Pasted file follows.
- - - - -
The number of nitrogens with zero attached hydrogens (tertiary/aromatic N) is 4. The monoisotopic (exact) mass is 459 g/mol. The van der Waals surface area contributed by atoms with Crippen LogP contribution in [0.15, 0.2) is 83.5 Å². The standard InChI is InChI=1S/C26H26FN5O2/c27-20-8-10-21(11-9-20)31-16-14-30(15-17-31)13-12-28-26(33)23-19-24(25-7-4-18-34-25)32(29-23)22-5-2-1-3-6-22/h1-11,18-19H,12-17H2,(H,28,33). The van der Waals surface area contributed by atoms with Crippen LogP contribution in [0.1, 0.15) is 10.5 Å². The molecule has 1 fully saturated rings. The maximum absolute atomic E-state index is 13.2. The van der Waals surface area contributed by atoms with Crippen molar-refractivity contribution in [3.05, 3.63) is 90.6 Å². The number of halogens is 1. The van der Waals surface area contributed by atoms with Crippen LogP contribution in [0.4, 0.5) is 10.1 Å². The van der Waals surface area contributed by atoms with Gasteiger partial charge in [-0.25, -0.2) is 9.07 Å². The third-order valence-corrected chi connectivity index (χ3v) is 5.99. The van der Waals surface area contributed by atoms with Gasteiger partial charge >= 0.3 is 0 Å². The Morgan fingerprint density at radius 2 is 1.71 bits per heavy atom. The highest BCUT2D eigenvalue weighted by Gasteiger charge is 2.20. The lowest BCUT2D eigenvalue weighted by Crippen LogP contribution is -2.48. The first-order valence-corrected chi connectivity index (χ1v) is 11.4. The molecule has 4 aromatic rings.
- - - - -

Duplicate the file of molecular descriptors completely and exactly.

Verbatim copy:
The number of nitrogens with zero attached hydrogens (tertiary/aromatic N) is 4. The monoisotopic (exact) mass is 459 g/mol. The van der Waals surface area contributed by atoms with Crippen LogP contribution in [0.15, 0.2) is 83.5 Å². The standard InChI is InChI=1S/C26H26FN5O2/c27-20-8-10-21(11-9-20)31-16-14-30(15-17-31)13-12-28-26(33)23-19-24(25-7-4-18-34-25)32(29-23)22-5-2-1-3-6-22/h1-11,18-19H,12-17H2,(H,28,33). The van der Waals surface area contributed by atoms with Crippen LogP contribution in [0.1, 0.15) is 10.5 Å². The molecule has 1 fully saturated rings. The maximum absolute atomic E-state index is 13.2. The van der Waals surface area contributed by atoms with Crippen molar-refractivity contribution in [3.05, 3.63) is 90.6 Å². The number of halogens is 1. The van der Waals surface area contributed by atoms with Crippen LogP contribution in [0.4, 0.5) is 10.1 Å². The van der Waals surface area contributed by atoms with Gasteiger partial charge in [-0.25, -0.2) is 9.07 Å². The third-order valence-corrected chi connectivity index (χ3v) is 5.99. The van der Waals surface area contributed by atoms with Gasteiger partial charge >= 0.3 is 0 Å². The Morgan fingerprint density at radius 2 is 1.71 bits per heavy atom. The highest BCUT2D eigenvalue weighted by Gasteiger charge is 2.20. The lowest BCUT2D eigenvalue weighted by Crippen LogP contribution is -2.48. The first-order valence-corrected chi connectivity index (χ1v) is 11.4. The molecule has 4 aromatic rings.